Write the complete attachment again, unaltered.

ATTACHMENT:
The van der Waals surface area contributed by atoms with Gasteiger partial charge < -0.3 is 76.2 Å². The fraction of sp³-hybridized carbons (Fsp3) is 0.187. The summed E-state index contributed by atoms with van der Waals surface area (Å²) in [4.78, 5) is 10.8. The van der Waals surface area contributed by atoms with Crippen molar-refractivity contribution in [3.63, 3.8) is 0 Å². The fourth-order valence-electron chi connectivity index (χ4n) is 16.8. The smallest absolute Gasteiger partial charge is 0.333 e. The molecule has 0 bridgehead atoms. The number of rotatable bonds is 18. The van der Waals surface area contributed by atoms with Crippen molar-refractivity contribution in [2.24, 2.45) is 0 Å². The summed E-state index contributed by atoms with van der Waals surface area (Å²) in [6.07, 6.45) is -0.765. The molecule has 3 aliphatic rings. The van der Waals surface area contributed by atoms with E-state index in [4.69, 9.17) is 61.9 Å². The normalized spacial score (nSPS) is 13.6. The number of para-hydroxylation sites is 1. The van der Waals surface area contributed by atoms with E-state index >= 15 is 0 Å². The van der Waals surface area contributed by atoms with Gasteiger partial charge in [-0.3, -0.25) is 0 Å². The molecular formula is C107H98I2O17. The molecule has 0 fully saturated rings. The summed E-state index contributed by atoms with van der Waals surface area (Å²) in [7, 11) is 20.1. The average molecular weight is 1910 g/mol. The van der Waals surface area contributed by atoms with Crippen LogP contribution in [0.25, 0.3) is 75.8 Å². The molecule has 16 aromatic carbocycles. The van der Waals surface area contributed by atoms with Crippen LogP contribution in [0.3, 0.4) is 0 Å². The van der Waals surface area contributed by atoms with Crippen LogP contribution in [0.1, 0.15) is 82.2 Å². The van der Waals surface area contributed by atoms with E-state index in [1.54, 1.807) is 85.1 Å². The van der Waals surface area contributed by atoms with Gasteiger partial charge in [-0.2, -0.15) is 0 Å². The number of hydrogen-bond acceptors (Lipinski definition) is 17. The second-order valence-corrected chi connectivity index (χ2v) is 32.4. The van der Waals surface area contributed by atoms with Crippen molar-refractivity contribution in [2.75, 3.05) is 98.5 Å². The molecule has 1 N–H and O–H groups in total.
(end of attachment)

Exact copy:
The van der Waals surface area contributed by atoms with Gasteiger partial charge < -0.3 is 76.2 Å². The fraction of sp³-hybridized carbons (Fsp3) is 0.187. The summed E-state index contributed by atoms with van der Waals surface area (Å²) in [4.78, 5) is 10.8. The van der Waals surface area contributed by atoms with Crippen molar-refractivity contribution in [3.63, 3.8) is 0 Å². The fourth-order valence-electron chi connectivity index (χ4n) is 16.8. The smallest absolute Gasteiger partial charge is 0.333 e. The molecule has 0 bridgehead atoms. The number of rotatable bonds is 18. The van der Waals surface area contributed by atoms with Crippen molar-refractivity contribution in [2.24, 2.45) is 0 Å². The summed E-state index contributed by atoms with van der Waals surface area (Å²) in [6.07, 6.45) is -0.765. The molecule has 3 aliphatic rings. The van der Waals surface area contributed by atoms with E-state index in [4.69, 9.17) is 61.9 Å². The normalized spacial score (nSPS) is 13.6. The number of para-hydroxylation sites is 1. The van der Waals surface area contributed by atoms with E-state index >= 15 is 0 Å². The van der Waals surface area contributed by atoms with Gasteiger partial charge in [-0.3, -0.25) is 0 Å². The molecular formula is C107H98I2O17. The molecule has 0 fully saturated rings. The summed E-state index contributed by atoms with van der Waals surface area (Å²) in [7, 11) is 20.1. The average molecular weight is 1910 g/mol. The van der Waals surface area contributed by atoms with Crippen LogP contribution in [0.25, 0.3) is 75.8 Å². The molecule has 16 aromatic carbocycles. The van der Waals surface area contributed by atoms with Crippen LogP contribution in [0.3, 0.4) is 0 Å². The van der Waals surface area contributed by atoms with Crippen LogP contribution in [0.1, 0.15) is 82.2 Å². The van der Waals surface area contributed by atoms with E-state index in [1.54, 1.807) is 85.1 Å². The van der Waals surface area contributed by atoms with Gasteiger partial charge in [-0.2, -0.15) is 0 Å². The number of hydrogen-bond acceptors (Lipinski definition) is 17. The second-order valence-corrected chi connectivity index (χ2v) is 32.4. The van der Waals surface area contributed by atoms with Crippen molar-refractivity contribution in [2.75, 3.05) is 98.5 Å². The molecule has 1 N–H and O–H groups in total.